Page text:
So what’s with the obsessive hexagonal construction inside honeybees’ hives? And why is this honeycomb structure of relative importance to the design of the James Webb Space Telescope and its functionality? NPR Science Correspondent Robert Krulwich explains via the NPR blogpost
"What Is It About Bees And Hexagons?"

JWST is one of the most ambitious projects since the deployment and servicing missions of the Hubble Space Telescope. The difference between the two, however, is the James Webb Space Telescope will remain in stable orbit around the sun at Lagrange Point “L2”, which will not permit a spacecraft rendezvous (right now) barring any problems with the hardware. Just as the Apollo 13 mission serves to remind, “failure is not an option.

While at the 30th Space Symposium, I had the privilege of enjoying a conference session with those responsible for James Webb’s creation, implementation, and ultimately, it’s success and discovery: Blake Bullock, Director, Civil Air and Space, Business & Advanced Systems Development - Northrop Grumman Aerospace Systems; Dave Gallagher, Director for Astronomy, Physics and Space Technology - NASA Jet Propulsion Laboratory; John M. Grunsfeld, Associate Administrator for the Science Mission Directorate - NASA; Matt Mountain, Director, Space Telescope Science Institute; John C. Mather, Senior Project Scientist, James Webb Space Telescope - NASA; and Sara Seager, Professor of Planetary Science and Physics - Massachusetts Institute of Technology (MIT). It was by far one of the most inspiring discussions regarding the future I’ve experienced thus far.

I encourage everyone to watch National Geographic’s informative and 4-minute brief video “Building the Largest Space Telescope Ever for a wonderful introduction to this monumental human effort.

Recommended: my archive specific to JWST.

The Beauty of Math in Science - Lissajous Curve

Lissajous curve, also known as Lissajous figure or Bowditch curve, is the graph of a system of parametric equations: x = A.sin(a.t + δ) and y = B.cos(bt)
The appearance of the figure is highly sensitive to the ratio a/b - Image 3 (3/2, 3/4 and 5/4). For a ratio of 1, the figure is an ellipse, with special cases including circles (A = B, δ = π/2 radians) and lines (δ = 0). Another simple Lissajous figure is the parabola (a/b = 2, δ = π/4). Other ratios produce more complicated curves, which are closed only if a/b is rational. The visual form of these curves is often suggestive of a three-dimensional knot, and indeed many kinds of knots, including those known as Lissajous knots, project to the plane as Lissajous figures.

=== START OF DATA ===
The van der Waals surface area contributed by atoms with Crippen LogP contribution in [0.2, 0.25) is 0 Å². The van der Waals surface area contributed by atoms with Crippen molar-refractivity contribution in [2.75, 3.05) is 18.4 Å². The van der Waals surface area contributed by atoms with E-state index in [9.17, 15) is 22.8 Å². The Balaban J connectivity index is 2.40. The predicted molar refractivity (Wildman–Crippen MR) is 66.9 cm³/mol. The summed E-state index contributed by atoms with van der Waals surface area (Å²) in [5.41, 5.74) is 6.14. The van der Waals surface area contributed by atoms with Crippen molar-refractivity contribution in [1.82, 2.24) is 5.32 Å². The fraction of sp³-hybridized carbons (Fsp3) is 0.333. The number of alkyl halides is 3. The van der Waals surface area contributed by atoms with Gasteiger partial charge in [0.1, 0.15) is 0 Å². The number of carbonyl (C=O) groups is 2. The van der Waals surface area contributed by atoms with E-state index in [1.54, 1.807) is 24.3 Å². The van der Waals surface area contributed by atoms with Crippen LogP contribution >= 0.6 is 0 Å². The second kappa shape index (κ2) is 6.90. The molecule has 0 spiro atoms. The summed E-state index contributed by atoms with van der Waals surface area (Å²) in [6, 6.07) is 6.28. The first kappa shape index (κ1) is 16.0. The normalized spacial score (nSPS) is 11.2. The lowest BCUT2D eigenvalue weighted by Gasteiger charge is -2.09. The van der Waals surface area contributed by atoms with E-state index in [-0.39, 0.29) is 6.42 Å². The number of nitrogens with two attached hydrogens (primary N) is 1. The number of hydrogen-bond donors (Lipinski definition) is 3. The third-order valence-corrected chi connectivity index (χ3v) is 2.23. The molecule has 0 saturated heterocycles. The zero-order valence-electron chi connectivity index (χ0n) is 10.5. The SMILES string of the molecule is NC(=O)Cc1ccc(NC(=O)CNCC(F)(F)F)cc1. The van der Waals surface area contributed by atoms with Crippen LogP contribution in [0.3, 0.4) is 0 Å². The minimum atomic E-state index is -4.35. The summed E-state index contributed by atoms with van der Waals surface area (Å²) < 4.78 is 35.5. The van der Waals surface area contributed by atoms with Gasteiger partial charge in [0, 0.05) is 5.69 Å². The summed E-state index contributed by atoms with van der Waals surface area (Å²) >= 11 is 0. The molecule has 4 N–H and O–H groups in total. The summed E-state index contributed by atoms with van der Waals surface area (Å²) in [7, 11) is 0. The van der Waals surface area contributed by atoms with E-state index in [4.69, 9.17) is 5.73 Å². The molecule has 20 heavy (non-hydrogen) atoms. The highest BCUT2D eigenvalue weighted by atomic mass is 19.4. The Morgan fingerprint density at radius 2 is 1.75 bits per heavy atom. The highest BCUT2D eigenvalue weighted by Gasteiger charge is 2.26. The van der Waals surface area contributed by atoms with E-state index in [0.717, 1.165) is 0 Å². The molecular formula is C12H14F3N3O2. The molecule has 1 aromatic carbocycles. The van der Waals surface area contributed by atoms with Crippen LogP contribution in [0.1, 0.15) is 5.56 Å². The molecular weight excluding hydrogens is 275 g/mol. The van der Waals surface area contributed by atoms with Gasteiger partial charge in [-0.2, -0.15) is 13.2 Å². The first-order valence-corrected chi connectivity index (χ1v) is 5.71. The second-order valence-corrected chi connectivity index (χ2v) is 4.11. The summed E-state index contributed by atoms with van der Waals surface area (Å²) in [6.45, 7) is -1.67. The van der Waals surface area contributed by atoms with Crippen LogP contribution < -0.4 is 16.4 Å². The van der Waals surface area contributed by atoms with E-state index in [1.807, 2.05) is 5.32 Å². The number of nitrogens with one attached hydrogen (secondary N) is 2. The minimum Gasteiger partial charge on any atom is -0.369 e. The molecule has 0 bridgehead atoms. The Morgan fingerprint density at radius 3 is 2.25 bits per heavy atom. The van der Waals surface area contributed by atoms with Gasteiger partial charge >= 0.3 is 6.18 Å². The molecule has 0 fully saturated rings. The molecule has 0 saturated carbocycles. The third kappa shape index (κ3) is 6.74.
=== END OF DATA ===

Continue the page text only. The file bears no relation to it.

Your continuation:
Visually, the ratio a/b determines the number of “lobes” of the figure. For example, a ratio of 3/1 or 1/3 produces a figure with three major lobes (see image).  The ratio A/B determines the relative width-to-height ratio of the curve. For example, a ratio of 2/1 produces a figure that is twice as wide as it is high. Finally, the value of δ determines the apparent “rotation” angle of the figure, viewed as if it were actually a three-dimensional curve. For example, δ=0 produces x and y components that are exactly in phase, so the resulting figure appears as an apparent three-dimensional figure viewed from straight on (0°). In contrast, any non-zero δ produces a figure that appears to be rotated, either as a left/right or an up/down rotation (depending on the ratio a/b).

See more at source: Lissajous curve.

A reservoir of water three times the volume of all the oceans has been discovered deep beneath the Earth’s surface. The finding could help explain where Earth’s seas came from. The water is hidden inside a blue rock called ringwoodite that lies 700 kilometres underground in the mantle, the layer of hot rock between Earth’s surface and its core. The huge size of the reservoir throws new light on the origin of Earth’s water. Some geologists think water arrived in comets as they struck the planet, but the new discovery supports an alternative idea that the oceans gradually oozed out of the interior of the early Earth. “It’s good evidence the Earth’s water came from within,” says Steven Jacobsen of Northwestern University in Evanston, Illinois. The hidden water could also act as a buffer for the oceans on the surface, explaining why they have stayed the same size for millions of years.